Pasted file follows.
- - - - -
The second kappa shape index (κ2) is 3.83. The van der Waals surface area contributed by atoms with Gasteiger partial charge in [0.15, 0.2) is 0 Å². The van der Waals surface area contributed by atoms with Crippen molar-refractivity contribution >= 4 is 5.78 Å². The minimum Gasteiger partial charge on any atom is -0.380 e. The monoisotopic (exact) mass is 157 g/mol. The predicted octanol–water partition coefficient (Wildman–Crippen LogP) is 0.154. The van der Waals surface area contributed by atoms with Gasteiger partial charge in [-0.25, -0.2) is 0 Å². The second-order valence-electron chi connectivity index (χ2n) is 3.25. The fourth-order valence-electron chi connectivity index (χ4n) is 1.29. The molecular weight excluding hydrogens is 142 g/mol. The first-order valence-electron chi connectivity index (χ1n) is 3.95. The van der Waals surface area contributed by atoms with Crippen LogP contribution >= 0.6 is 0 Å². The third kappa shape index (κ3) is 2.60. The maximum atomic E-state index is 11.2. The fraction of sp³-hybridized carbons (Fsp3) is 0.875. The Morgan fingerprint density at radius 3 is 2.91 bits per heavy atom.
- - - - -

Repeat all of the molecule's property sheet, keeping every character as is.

The second kappa shape index (κ2) is 3.83. The van der Waals surface area contributed by atoms with Gasteiger partial charge in [0.15, 0.2) is 0 Å². The van der Waals surface area contributed by atoms with Crippen molar-refractivity contribution >= 4 is 5.78 Å². The minimum Gasteiger partial charge on any atom is -0.380 e. The monoisotopic (exact) mass is 157 g/mol. The predicted octanol–water partition coefficient (Wildman–Crippen LogP) is 0.154. The van der Waals surface area contributed by atoms with Gasteiger partial charge in [-0.25, -0.2) is 0 Å². The second-order valence-electron chi connectivity index (χ2n) is 3.25. The fourth-order valence-electron chi connectivity index (χ4n) is 1.29. The molecular weight excluding hydrogens is 142 g/mol. The first-order valence-electron chi connectivity index (χ1n) is 3.95. The van der Waals surface area contributed by atoms with Crippen LogP contribution >= 0.6 is 0 Å². The third kappa shape index (κ3) is 2.60. The maximum atomic E-state index is 11.2. The fraction of sp³-hybridized carbons (Fsp3) is 0.875. The Morgan fingerprint density at radius 3 is 2.91 bits per heavy atom.